Recently, I have been traveling and co-teaching with my friend and co-conspirator, Peggy Hogan. She had flown to the east coast from her home in California to do two clinics – one in Greensboro, North Carolina, and one in Pennsylvania where I live. (This actually became a couple of lessons in New Jersey, a couple in Maryland, and one in Pennsylvania.)
These clinics or lessons illustrated how brilliantly Peggy thin-slices the environment in order to get something – anything – from the horse. One horse was completely shut down but others were obsessed with food or had food aggression. Both ends of the spectrum can difficult to deal with. In another case, the horse wouldn’t target anything unless he bit it.
What can you do if the behavior you’re trying to teach seems so out of reach? You can’t click your way out of pawing and you can’t click your way out of biting either. What to do?
For the biting instead of touching problem, find an object that is either too big to bite, such as a ball that’s too big for mouth, or, in Wil’s case, a large scrub brush that he couldn’t hurt if he bit it but he didn’t want to bite the bristles of the brush. Brilliant!
For one horse, Mags, the whole of the environment was difficult. He was stressed out, wouldn’t take treats, even high-value ones, got stuck on targeting cones, and couldn’t relax in his stall. One of the things he does when stressed is to kick out or stomp with a hind foot. Not only can this be dangerous for those around him, we just don’t want him stressed out like that.
What we discovered was that while in his stall, he was resource guarding his whole stall and the food in his pan. He got along with with pasture mate, a mare, but not with the quiet gelding on the other side. He would walk the stall, rear up to look over the stall wall, stand in the corner next to the quiet gelding trying to see him through the bars and walk some more.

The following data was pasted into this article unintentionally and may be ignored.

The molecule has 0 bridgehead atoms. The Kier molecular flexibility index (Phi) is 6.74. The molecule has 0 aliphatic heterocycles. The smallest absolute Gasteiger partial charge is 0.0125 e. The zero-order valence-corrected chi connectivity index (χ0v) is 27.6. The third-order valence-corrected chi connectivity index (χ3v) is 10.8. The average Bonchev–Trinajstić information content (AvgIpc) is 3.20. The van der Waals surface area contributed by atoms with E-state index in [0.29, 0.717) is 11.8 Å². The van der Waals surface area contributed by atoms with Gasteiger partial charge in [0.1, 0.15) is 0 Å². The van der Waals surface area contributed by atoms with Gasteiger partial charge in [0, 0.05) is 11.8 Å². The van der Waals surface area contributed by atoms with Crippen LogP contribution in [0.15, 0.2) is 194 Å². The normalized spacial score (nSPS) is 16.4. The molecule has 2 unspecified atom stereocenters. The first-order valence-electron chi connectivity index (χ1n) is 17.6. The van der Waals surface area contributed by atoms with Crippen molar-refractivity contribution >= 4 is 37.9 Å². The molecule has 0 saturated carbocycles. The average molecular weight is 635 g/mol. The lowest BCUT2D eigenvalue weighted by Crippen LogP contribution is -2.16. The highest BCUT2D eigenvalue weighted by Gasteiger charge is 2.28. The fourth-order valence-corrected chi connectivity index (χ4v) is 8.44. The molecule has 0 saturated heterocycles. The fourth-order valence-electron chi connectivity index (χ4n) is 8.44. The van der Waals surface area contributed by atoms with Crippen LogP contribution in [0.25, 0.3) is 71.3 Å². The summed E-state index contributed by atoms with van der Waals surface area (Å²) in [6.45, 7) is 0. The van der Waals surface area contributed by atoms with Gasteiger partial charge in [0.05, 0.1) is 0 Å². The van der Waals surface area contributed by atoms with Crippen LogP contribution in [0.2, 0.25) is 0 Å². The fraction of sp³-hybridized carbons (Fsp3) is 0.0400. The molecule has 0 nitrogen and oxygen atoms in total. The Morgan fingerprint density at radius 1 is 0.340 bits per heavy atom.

What Peggy did for Mags was just feed him in his food pan one small handful at a time. Drop in food. Wait for the head to come up. Drop in a little more food. Wait for the head to come up. Repeat.
Then there was James. James is a young, overweight Fell pony on a diet and he’s not happy! Fortunately, the owner had taught him an auto back up so that when he didn’t know what else to do, he tried backing up to see if that paid. It did.
With James in his stall and feed pan on the ground, Peggy tossed treats into the pan. The difficulty was that the sound of the treat hitting the pan was not initially meaningful to him. The hand motion was. And, if Peggy tossed the food too early and it hit him while he was eating, that was aversive to him. If she tossed it too late, he didn’t notice that it went into the pan.
This is James at the beginning of the session:
After many, many short, short session, James began to get the idea. The auto back up helped him back up from the stall gate so that he wasn’t mugging anyone for treats. The treats appeared in the food pan and he eventually connected the sound with where to find the food. At this point a clicker could be introduced to make it even more clear.
Then Peggy added a target to the game. James already knew about the target, but having the food appear in the pan was a change from how he was trained before. Delivering the food to the pan took away the issue of hand feeding and grabby horse.
Here is James at the end of the day:
As Bob Bailey, says, we are the master manipulators of the environment. How can you set up or change the environment to help the horse succeed? What will make the task easier for the horse? What can you change to make it safer for you?